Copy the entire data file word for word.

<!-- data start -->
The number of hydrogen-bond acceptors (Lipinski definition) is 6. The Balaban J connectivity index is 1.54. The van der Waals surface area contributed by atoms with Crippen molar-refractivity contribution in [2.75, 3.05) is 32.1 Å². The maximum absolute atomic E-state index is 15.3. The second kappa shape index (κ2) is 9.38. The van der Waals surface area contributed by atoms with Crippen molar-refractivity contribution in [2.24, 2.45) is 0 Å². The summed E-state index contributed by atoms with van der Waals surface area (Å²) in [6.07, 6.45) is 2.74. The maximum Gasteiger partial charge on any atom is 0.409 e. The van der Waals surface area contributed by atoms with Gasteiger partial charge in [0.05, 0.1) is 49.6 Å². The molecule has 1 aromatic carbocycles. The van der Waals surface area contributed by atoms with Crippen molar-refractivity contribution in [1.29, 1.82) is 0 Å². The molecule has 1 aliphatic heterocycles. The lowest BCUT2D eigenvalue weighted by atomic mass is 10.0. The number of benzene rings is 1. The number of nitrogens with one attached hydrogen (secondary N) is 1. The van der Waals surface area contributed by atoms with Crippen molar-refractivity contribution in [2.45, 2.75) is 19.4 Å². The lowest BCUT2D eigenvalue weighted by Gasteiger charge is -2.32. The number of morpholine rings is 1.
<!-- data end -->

The number of hydrogen-bond acceptors (Lipinski definition) is 6. The Balaban J connectivity index is 1.54. The van der Waals surface area contributed by atoms with Crippen molar-refractivity contribution in [2.75, 3.05) is 32.1 Å². The maximum absolute atomic E-state index is 15.3. The second kappa shape index (κ2) is 9.38. The van der Waals surface area contributed by atoms with Crippen molar-refractivity contribution in [2.24, 2.45) is 0 Å². The summed E-state index contributed by atoms with van der Waals surface area (Å²) in [6.07, 6.45) is 2.74. The maximum Gasteiger partial charge on any atom is 0.409 e. The van der Waals surface area contributed by atoms with Gasteiger partial charge in [0.05, 0.1) is 49.6 Å². The molecule has 1 aromatic carbocycles. The van der Waals surface area contributed by atoms with Crippen molar-refractivity contribution in [1.29, 1.82) is 0 Å². The molecule has 1 aliphatic heterocycles. The lowest BCUT2D eigenvalue weighted by atomic mass is 10.0. The number of benzene rings is 1. The number of nitrogens with one attached hydrogen (secondary N) is 1. The van der Waals surface area contributed by atoms with Crippen molar-refractivity contribution in [2.45, 2.75) is 19.4 Å². The lowest BCUT2D eigenvalue weighted by Gasteiger charge is -2.32. The number of morpholine rings is 1.